I am really stuck on the fact that it is August already! I haven’t yet had a chance to remember all of the fun things I wanted to do this summer, much less do them! As far as the farm goes, though, we are having another unusual summer. I am enjoying it a bit more than last summer’s frantic heat and drought, but I think the tomatoes and peppers were a little more in their element with the heat. The cool weather seems to have really slowed the ripening of all of our nightshades and although the lettuce would be happy if it had stuck around for a week longer, the brief hot spell that we had a few weeks ago sent a few lettuce plantings packing. The insects have really not been too bad this year; both the plant eating kind and the stinging kind, but the weeds are certainly thriving. There has been a lot of weeding to do this season.
The chickens have been enjoying the cooler weather and green grass, too. Just keeping the grass mowed in their areas so the fence doesn’t short out and the birds can get through the tall stuff is once again a weekly chore. Last year, we really never had to mow the grass more than once! It has been a good year for our berries and the orchard, too. Our pear trees and older apples are loaded and starting to get nice color on the fruit and we had a great crop of raspberries earlier in the summer.
During the growing months on this farm, meal planning is not the first thing on our minds and generally when we first realize that we are very hungry, it is as the sun is going down and we still have chores to finish. That is about the time that I start doing a mental inventory of the fields and of things that we have recently harvested. Usually, the actual meal planning occurs between when I take a bag and a knife into the field and when I carry a bag full of vegetables up to the house. As I quickly shower before making dinner, I wonder how farmers managed in the old days to come in to a nice, healthy meal and I remember that many had wives and large families that made these things part of their daily chores and I am envious. I’m sure my husband probably is, too.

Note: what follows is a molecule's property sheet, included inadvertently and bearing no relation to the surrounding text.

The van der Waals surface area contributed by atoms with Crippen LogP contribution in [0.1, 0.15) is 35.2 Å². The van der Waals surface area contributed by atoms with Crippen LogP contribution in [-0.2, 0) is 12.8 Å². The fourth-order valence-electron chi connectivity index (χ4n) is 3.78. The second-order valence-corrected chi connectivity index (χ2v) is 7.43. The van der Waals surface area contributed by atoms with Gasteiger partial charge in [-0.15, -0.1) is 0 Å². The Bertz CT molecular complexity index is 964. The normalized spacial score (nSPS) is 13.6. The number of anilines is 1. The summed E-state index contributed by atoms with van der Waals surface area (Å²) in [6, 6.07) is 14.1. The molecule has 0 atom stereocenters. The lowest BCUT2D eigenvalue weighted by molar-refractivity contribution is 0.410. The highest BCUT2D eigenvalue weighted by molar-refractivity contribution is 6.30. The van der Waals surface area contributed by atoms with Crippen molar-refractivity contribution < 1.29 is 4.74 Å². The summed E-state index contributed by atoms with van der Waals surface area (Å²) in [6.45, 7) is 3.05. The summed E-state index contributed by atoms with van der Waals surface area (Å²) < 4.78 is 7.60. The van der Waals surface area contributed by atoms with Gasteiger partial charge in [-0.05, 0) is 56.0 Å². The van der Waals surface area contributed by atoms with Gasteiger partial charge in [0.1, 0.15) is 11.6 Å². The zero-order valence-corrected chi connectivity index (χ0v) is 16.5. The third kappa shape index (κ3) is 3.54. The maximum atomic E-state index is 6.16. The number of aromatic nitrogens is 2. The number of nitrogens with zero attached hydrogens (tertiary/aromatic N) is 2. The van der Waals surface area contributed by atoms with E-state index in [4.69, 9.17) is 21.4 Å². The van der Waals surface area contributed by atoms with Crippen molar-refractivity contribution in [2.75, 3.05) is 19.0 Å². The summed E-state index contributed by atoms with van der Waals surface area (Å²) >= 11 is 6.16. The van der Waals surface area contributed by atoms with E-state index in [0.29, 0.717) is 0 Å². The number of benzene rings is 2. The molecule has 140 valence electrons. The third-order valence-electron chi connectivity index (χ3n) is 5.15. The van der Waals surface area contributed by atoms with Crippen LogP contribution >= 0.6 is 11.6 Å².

I also imagine that mealtime often involved a slowly cooked roast or stew with meat and here, during vegetable season, meat is not often thought of (or defrosted) in our meal “planning”, especially if I am looking for a quick meal. With an arm load of vegetables and herbs, sometimes just the sampling, the fragrances and the textures create the meal.
Here are a few of the recipe creations from the past week that we really enjoyed using some of the vegetables that we have sent out over the past 2 weeks that really only take 30 minutes at best to prepare!
These vegetables all work well with curry seasonings and the combination of them is perfect! The tender baby carrots gave a perfect sweetness with the turmeric and the new (I used ‘Norland’) potatoes were cooked to “melt in your mouth” perfection!
I confess that the seasoning measurments are only estimates because I am not a the measuring type of cook (I am a terrible baker!) but they are probably fairly close. If you had a little cilantro to top the dish with, it would probably be a nice touch. Dismayed at the condition of my “fresh” gingerroot, I used powdered and I didn’t feel like going out to the barn to get fresh garlic and it was still very good- I’d probably use fresh next time, though.
Fresh Cauliflower – Vegetable Curry
- 1 Tbsp. Coconut oil
- 1 med. sweet white onion, chopped
- 2 medium-large sized red potatoes, diced ¼” dice
- 1 ½ cups baby rainbow carrots, sliced ¼” – ½” slices
- 1 med. head cauliflower, chopped
- 2 med. heirloom tomatoes, chopped
- 1 tsp ground ginger (or fresh)
- ½ tsp ground garlic
- 1 ½ tsp ground cumin
- 1 tsp ground turmeric
Heat oil over med. heat and add onion and potatoes. Stir. Add ginger, garlic and salt. Stir until potatoes are coated. Add a few Tbs. water if it is sticking to the pan. Cover and let the potatoes steam for a few minutes. Add carrots and cover (add a bit more water if necessary). Add cauliflower, cumin and turmeric. Add ½ tsp. salt. Stir, cover and let steam for a few minutes. Add tomatoes. Stir and let steam until tomatoes have softened but not become mushy.
Serve over rice.
(The fennel bulb gave this dish a refreshing sweetness and was perfect with the coconut milk sauce.)
Fennel-Vegetable Medley with Lemon Basil Coconut Cream Sauce
(Served over linguini pasta)
- 1 Fennel bulb, cored and diced
- 1 med or ½ large white onion, diced
- 1-2 cloves garlic, minced
- 1 cup broccoli, chopped
1 small (1 cup) summer squash or zucchini, cubed
- 1 handful lemon basil, rinsed and chopped
- Salt and white pepper
- Butter or oil for cooking
Coconut cream sauce
- 2 Tbs. butter
- 2 Tbs. flour
- Coconut milk (lite)
- Milk to thin if necessary
8 oz., cooked per package directions
Sauté onion in butter for a few minutes on low heat and add fennel. Continue to sauté over med-low heat until they begin to soften. Add garlic and stir for 30 seconds to 1 minute to soften garlic. Add broccoli and a little water if necessary to steam-cook until broccoli is tender and season with salt and white pepper. Cover and let simmer over low heat while making the sauce. When broccoli is almost done, add squash, stir-fry for a minute or so until squash is heated and starting to cook. (Don’t over-cook the squash!) Add sauce and simmer over low heat until flavors are blended. Adjust salt and pepper. Serve over the linguini.